Single Atom Detected With High-Powered MRI

Alexander Eichler / ETH Z├╝rich

Magnetic resonance imaging (MRI) has been used to investigate soft bodily tissues for diagnostic purposes for over 40 years. Current machines can resolve structures to about 0.1 millimeters—a figure that has remained relatively stable in recent years. A team of physicists have designed a small MRI machine that was able to detect a structure over one million times smaller: a single hydrogen atom. It is hoped that this technology will eventually be used to determine the structure of specific molecules. The research was led by Christian Degen of ETH Zurich and the paper was published in Science.

As the name implies, MRI machines use electromagnetic coils to generate a magnetic field and send short bursts of radio waves around a tissue of interest. This field excites protons in the nucleus of hydrogen atoms which causes them to align. Radio waves from the machine disrupt this alignment, but in the absence of the signal, the atoms realign and emit their own radio signal. This is detected by the machine and interpreted in cross-sectional images.

"MRI is nowadays a mature technology and its spatial resolution has remained largely the same over the last ten years. Physical constraints preclude increasing the resolution much further," Degen said in a press release.

In order to drastically increase the resolution, Degen’s team replaced the electromagnetic coil with a diamond sensor chip in a fluorescent microscope. The machine was used to detect what is called a nitrogen-vacancy center. Essentially, the perfect carbon lattice structure of a diamond is slightly flawed. Two carbon atoms are replaced by one nitrogen atom, creating a very small spot that is both magnetic and fluorescent.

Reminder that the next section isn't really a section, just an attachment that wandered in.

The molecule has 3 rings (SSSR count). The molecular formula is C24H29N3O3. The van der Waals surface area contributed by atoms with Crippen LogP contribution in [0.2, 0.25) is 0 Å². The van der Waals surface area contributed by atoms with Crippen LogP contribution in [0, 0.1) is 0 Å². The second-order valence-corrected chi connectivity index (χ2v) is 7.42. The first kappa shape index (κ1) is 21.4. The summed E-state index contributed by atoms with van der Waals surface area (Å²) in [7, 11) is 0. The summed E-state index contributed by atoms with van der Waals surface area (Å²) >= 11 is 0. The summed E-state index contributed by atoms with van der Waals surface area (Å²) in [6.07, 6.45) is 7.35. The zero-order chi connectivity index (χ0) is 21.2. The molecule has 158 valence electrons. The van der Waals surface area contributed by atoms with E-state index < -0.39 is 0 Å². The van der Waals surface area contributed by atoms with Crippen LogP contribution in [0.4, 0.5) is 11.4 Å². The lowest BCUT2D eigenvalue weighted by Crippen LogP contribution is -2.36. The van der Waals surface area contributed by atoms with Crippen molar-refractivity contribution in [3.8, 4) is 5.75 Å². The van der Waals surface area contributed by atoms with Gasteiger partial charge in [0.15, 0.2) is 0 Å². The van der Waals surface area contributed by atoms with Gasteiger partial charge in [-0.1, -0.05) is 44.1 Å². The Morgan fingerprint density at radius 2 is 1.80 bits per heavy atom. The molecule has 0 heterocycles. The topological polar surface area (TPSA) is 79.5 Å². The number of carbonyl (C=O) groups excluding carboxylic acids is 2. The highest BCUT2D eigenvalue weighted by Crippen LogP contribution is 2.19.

The diamonds used had nitrogen-vacancy centers located just a few nanometers below the surface. The MRI machine was able to get an optical readout from those spots, which the team used to determine the location of individual hydrogen atoms. The machine was able to resolve the atoms to about one angstrom. As a comparison, a strand of DNA is about 20 Å wide.

"Quantum mechanics then provides an elegant proof of whether one has detected an individual nucleus, or rather a cluster of several hydrogen atoms," explained Degen.

A machine working on such a fine scale would never be a practical solution for patient diagnostics, but it does have incredibly important implications. Degen’s team hopes to develop this technology to the point where it can resolve small molecules and eventually use it to study the structure of proteins which has countless applications, including drug discovery. 

Protein molecular structure is typically studied through x-ray crystallography, but many have properties that make them difficult to crystallize. Since the technique relies on billions of the proteins all being uniformly crystallized, this presents a challenge. However, this new small-yet-mighty MRI could be able to offer an eventual solution.

"This is an important intermediate step toward the mapping of entire molecules," Degen concluded.

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